The Barbican’s current show is all about examining the relationship between all-conquering cultural phenomenon Pop Art and the design world, and when it comes to graphic design in particular, few people are better qualified to discuss the creative culture clash than Nigel Waymouth. As part of the legendary (and perfectly-named) Hapshash and the Coloured Coat design and music collective, Nigel and his partner Michael English helped revolutionise the way we see posters as an art form. Their colourful, psychedelic screen prints for the likes of Jimi Hendrix and Pink Floyd were a huge part of establishing the visual vernacular with which we still associate London in the Swinging Sixties and the significance of their work was confirmed when the V&A Museum held an exhibition of their posters at the turn of the century.
Nigel will be in discussion with author and lecturer Alex Seago on Friday December 13 in the Barbican’s Frobisher’s Auditorium – tickets are £10 and available here.
Pop Art Design runs until February 9 2014.
- Get your pout on, it's Valentine's weekend, and it's the Best of the Web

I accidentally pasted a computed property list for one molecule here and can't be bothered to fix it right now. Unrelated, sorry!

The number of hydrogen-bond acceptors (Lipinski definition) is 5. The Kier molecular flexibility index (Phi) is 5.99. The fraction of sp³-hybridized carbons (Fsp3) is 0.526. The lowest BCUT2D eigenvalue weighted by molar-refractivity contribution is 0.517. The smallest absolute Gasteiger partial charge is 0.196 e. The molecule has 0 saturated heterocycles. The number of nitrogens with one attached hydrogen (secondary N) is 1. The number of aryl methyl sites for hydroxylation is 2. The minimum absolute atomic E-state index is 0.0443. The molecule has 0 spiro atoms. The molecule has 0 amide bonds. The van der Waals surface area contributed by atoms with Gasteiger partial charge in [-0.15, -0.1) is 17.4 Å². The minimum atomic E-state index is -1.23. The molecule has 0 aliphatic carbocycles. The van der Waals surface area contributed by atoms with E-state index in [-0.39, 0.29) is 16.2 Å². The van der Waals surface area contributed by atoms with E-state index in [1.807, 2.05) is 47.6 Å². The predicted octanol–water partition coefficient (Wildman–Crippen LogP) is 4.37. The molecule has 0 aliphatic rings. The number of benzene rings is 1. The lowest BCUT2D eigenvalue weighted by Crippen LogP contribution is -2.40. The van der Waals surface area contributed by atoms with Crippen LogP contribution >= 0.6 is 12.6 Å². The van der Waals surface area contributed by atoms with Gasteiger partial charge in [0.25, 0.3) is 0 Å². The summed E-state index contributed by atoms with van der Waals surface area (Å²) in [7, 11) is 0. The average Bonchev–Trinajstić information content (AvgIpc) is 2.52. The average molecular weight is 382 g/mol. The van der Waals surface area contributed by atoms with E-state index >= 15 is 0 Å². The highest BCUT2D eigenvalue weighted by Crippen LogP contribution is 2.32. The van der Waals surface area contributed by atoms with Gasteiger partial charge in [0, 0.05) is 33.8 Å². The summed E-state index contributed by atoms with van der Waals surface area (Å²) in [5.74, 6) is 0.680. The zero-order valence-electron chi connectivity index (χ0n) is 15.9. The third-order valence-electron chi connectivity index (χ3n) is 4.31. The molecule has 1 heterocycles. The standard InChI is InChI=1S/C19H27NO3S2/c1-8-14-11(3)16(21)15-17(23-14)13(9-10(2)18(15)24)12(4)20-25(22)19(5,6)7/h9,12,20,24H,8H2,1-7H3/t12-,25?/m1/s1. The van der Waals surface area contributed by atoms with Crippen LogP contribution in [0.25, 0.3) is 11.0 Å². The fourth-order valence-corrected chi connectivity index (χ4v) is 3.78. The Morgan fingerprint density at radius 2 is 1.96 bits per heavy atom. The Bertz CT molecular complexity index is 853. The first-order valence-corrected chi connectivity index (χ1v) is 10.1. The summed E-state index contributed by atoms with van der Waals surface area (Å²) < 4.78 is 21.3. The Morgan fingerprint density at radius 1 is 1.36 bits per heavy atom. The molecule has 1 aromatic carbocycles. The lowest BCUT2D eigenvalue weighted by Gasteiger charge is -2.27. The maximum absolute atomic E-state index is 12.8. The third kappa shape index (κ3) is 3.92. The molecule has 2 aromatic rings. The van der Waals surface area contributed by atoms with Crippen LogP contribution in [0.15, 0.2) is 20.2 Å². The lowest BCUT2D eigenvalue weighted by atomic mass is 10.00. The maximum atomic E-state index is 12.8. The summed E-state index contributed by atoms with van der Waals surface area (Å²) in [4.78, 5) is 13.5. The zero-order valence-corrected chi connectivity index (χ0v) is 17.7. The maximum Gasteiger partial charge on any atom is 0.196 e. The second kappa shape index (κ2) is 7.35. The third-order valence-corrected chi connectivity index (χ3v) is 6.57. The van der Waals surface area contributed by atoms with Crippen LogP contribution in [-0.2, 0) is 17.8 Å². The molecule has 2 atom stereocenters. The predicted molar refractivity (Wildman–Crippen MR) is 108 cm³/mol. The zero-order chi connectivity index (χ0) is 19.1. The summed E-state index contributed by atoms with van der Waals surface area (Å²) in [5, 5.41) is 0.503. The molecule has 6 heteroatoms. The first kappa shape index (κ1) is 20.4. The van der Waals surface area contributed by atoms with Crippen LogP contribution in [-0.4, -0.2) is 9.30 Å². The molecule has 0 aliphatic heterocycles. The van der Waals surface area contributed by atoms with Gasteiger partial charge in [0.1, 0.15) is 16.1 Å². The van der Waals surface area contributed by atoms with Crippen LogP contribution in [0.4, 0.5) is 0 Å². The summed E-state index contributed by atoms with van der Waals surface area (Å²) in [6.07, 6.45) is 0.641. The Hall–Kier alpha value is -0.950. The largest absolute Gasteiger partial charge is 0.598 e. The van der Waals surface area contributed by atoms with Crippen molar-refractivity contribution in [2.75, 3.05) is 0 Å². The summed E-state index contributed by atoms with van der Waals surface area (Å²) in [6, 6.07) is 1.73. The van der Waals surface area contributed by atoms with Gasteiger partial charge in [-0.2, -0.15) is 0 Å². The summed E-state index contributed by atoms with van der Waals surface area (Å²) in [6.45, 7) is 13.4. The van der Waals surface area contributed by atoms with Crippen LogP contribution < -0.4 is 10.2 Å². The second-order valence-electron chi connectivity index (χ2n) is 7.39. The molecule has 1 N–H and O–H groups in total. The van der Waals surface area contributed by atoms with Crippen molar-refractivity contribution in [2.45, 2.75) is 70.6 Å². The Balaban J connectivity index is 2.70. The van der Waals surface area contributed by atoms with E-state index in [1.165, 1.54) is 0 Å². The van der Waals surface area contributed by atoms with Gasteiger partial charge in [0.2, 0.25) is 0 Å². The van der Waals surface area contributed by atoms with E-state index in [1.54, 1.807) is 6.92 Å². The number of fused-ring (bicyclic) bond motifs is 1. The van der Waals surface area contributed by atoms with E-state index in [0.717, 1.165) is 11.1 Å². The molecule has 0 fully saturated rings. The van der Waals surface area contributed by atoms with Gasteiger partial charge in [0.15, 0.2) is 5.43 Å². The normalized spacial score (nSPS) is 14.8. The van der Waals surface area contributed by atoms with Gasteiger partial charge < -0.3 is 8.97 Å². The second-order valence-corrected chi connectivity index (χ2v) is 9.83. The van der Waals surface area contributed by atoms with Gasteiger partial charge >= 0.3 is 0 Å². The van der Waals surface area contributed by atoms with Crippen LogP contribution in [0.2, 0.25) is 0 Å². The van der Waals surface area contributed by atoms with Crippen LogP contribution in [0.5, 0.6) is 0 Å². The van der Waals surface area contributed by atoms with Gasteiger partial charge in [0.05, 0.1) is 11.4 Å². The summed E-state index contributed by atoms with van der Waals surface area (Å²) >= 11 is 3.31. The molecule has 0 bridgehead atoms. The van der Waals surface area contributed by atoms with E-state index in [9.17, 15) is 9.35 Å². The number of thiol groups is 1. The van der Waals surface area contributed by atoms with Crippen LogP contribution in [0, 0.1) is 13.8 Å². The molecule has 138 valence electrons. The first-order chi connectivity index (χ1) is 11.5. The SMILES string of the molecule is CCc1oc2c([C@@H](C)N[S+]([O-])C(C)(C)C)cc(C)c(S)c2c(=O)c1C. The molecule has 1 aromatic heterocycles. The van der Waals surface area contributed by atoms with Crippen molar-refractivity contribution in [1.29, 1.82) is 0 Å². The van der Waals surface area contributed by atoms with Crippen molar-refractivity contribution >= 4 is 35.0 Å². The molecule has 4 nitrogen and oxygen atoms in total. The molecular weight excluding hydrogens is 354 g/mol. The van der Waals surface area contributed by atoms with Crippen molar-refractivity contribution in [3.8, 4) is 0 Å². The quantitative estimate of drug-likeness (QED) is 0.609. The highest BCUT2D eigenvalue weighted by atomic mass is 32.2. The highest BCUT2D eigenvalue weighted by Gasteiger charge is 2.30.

- Moby Digg uses basic colours and shapes for photo exhibition identity
- From celebs to cleaners, Maxi Cohen photographs ladies’ rooms around the world
- Seoul-based illustrator Yeon Ji Kang's beautifully thick-limbed ballerinas
- Roses at the ready, our round up of the best Valentine’s Day ideas from the creative world
- First Dates for those who create: two-thirds of Nous Vous on their special three-way relationship
- VSCO develops new typeface and a symbol-based language as part of its rebrand
- When to wake up, what to drink and how to work: “how to live like a creative” unveiled
- DesignStudio rebrands the Premier League
- Racy photography from the new issue of Odiseo
- Our round-up of last night’s Super Bowl 50 ads
- Hato’s responsive identity design for Pick Me Up 2016